The Ruined Choir and Sanctuary of Bolton Priory.
In 1154, a group of black-robed Augustinian canons (priests) and their Prior arrived to occupy land next to the village of Bolton-in-Wharfedale, made available to them by Lady Alice de Romille, the owner of nearby Skipton Castle. They had spent two years enduring harsh conditions on higher land in nearby Embsay, until Lady Alice provided this site near the River Wharfe, sheltered by the surrounding hills from the cruellest of the winter weather. They quickly constructed their first shelter of rough stone, signs of which are still visible in the base stones of the ruined High Altar, and began their long sojourn which we continue today.
The canons’ day was a long cycle of prayer and worship, seven days a week, starting at 2 a.m. and not finishing until dusk. They also found time to preach, teach, run hospitals, give shelter to travellers and perform the duties of local priests for the community.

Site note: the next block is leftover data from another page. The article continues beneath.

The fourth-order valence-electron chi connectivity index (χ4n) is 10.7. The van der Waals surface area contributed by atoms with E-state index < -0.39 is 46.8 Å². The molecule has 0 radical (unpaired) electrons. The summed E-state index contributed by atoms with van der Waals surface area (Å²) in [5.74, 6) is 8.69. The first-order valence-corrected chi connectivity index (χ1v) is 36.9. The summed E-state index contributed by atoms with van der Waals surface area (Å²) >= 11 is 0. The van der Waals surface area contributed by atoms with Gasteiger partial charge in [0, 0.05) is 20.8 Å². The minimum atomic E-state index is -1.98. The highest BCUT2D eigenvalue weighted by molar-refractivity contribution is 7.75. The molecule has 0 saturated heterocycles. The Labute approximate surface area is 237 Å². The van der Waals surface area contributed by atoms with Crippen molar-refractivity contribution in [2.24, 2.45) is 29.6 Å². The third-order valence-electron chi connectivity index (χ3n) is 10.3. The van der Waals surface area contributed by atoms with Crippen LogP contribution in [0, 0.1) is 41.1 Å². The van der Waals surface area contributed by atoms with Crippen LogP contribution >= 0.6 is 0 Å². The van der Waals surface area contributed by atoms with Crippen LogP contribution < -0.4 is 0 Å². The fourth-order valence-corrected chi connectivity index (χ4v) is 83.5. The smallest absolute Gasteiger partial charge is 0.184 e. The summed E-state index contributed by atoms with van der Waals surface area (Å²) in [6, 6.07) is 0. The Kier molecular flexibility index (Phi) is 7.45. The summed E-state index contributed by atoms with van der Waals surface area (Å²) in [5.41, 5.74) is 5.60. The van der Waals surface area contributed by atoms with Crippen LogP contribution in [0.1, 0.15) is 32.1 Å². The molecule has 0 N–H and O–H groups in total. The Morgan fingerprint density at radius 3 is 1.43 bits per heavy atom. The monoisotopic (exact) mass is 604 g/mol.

They had a number of sources of income: agricultural produce, tithes, and rents from farms, mills and mines. This money was given to sustaining the community as well as meeting the costs of continuing to build and extend the buildings. There were many hazards: illness, harsh winters, famine and poverty when crops failed, raids from over the Scottish border.
Over 4 centuries, however, the Priory thrived and grew, and the site grew and became more magnificent.
Then, very suddenly, in 1539 the Priory was faced with complete obliteration as King Henry VIII undertook a campaign to destroy the monastic houses of England.
Work to create the West Tower was halted, lead was torn from the roofs, furnishings stripped out, valuables carried off to the King’s treasury. Most of the estate was sold to the Clifford family, owners of Skipton Castle, and later passed to the Cavendish family, now the Dukes of Devonshire.
Fortunately, the last Prior, Richard Moone, intervened to ensure that the nave of the building was retained intact to provide a place of worship for the inhabitants of the village of Bolton-in-Wharfedale. A wall was erected to seal off the eastern end of the nave and a new church was born from the remains of the old. The centuries passed, and the old Priory buildings slowly crumbled away, whilst the Church continued as a focus for the community’s spiritual life.
ZUIKO 4/3 14-45mm